# What Does Delta Gn Represent in the MIT Chemistry Course Equation?

• Chemistry
• guiromero
In summary: So the self-diffusion coefficient for a material with an activation energy of 250 kJ/mol and a Do concentration of 100 mm²/s is: ##D_{self} = D_V*(250*100)/(RT*100)##. So the self-diffusion coefficient at 750°C is: ##D_{self} = D_V*(750*100)/(RT*100)##.
guiromero
Homework Statement
Assume that a material has an activation energy for substitutional self diffusion migration energy of 250 kJ/mol and a Do prefactor of 100 mmm2/s. Calculate the following quantities for this material (express all your answers in units of mm2/s):
a) Calculate the vacancy diffusion coefficient at 750°C"
Relevant Equations
D = Do * exp(-Ea/RT)
Hello,

I have a doubt in a question from a chemistry MIT course:

My attempt is attached. The formula given in the lecture is D = Do * exp(-Ea + Delta Gn)/RT
However, they don't explain what Delta Gn is, I suppose it is Gibbs free energy, but as the statement doesn't give any other extra energy value despite of the activation energy (Ea), I didn't include Gn in the equation.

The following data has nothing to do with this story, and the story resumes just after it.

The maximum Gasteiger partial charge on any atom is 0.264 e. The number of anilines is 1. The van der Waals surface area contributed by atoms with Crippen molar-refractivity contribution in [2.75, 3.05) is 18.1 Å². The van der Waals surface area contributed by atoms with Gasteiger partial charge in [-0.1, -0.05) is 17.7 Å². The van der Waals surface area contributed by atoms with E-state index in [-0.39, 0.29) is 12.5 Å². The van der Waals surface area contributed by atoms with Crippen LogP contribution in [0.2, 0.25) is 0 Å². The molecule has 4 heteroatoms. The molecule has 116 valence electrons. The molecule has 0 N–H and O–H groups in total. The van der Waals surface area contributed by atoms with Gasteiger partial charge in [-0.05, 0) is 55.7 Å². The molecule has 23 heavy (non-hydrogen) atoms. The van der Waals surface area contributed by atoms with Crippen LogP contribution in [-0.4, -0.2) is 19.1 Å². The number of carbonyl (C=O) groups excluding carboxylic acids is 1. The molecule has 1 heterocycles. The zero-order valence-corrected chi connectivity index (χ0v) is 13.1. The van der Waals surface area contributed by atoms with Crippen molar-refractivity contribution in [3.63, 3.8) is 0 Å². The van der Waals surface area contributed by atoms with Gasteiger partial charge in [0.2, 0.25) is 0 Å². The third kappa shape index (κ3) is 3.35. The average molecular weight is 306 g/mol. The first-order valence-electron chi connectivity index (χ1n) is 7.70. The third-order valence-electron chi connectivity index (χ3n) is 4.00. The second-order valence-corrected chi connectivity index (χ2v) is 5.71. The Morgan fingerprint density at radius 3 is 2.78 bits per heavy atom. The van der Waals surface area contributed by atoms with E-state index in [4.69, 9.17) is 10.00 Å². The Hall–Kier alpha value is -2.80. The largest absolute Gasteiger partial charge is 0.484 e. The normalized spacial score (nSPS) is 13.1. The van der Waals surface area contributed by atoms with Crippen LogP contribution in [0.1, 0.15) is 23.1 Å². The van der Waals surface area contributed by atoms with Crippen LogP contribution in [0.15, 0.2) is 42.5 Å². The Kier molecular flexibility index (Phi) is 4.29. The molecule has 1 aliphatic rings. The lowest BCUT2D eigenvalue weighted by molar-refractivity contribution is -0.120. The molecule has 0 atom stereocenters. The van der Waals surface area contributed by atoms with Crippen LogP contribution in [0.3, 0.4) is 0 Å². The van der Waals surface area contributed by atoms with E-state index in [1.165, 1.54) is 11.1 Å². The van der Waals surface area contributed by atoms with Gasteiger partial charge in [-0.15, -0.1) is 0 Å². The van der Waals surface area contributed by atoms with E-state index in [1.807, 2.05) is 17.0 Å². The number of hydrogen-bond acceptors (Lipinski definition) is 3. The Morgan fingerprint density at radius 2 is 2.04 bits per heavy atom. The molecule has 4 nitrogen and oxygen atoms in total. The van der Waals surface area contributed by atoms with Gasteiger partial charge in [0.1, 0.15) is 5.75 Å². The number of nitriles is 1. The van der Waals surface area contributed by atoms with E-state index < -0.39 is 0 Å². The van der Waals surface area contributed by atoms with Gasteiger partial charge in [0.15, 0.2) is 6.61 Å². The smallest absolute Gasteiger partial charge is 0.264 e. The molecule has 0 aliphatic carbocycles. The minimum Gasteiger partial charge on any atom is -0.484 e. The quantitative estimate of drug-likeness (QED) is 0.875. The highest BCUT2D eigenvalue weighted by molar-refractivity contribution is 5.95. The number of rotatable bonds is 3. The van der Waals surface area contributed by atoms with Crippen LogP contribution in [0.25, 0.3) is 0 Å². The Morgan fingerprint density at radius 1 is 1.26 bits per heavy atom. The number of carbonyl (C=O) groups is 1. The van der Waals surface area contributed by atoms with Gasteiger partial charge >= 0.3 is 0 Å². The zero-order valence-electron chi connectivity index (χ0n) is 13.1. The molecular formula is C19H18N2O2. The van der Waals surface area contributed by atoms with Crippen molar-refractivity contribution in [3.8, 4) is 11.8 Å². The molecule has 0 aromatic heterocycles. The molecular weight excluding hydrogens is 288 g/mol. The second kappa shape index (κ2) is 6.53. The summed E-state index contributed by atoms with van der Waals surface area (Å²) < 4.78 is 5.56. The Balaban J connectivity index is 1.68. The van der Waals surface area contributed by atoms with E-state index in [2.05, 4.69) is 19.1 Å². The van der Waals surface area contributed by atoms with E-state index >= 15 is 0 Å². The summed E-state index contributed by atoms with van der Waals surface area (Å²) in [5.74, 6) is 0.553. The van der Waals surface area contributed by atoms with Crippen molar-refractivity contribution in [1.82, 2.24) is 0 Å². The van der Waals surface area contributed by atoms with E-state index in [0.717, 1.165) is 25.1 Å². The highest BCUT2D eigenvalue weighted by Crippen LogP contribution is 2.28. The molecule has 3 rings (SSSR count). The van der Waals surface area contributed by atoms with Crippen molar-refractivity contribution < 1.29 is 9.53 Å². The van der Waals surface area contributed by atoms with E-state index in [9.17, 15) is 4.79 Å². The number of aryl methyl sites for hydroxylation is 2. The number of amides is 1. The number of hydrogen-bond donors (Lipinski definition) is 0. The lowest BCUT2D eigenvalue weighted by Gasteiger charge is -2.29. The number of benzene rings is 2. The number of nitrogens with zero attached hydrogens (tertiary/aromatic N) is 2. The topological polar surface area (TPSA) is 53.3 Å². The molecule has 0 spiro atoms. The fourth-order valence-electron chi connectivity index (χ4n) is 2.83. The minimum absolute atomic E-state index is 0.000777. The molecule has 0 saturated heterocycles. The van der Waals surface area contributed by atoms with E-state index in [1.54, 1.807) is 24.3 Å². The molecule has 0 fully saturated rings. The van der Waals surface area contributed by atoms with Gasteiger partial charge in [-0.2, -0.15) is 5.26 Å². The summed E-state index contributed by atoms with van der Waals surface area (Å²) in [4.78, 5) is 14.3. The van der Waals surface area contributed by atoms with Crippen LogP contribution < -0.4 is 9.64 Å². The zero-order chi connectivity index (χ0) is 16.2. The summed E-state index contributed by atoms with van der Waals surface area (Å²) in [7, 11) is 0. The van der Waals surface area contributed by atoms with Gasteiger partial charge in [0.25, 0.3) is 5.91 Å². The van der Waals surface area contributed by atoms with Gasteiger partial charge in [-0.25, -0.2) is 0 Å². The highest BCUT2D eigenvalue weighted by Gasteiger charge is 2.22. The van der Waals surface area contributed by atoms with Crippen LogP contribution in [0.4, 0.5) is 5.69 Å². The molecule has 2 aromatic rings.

The correct answer is: 5.5e-8 mm2/s.

Thanks a lot.

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guiromero said:
Homework Statement: Assume that a material has an activation energy for substitutional self diffusion migration energy of 250 kJ/mol and a Do prefactor of 100 mmm2/s. Calculate the following quantities for this material (express all your answers in units of mm2/s):
a) Calculate the vacancy diffusion coefficient at 750°C"
Not really familiar with this stuff but (in the absence of other replies) this might help a bit…

The question asks for the “vacancy diffusion coefficient”. It’s asking about how fast vacancies, not atoms, diffuse.

It seems that you have calculated the ‘usual’ diffusion coefficient (for atoms).

Also, a few other points which are worth noting:

Exponential terms are dimensionless (have no units) so there was no need to convert from mm²/s to m²/s and then back again to mm²/s.

You converted 1.7x10⁻¹⁷ m²/s to 1.7x 10⁻¹⁴ mm²/s. That’s incorrect.

The symbol for ‘kilo’ is lower case ‘k’. So kilojoule is kJ not KJ.

BvU
If the diffusion occurs by a vacancy mechanism, the self-diffusion coefficient is given by the product of the vacancy diffusivity ##D_V## and the vacancy concentration ##[V]: D_{self}=[V]D_V##

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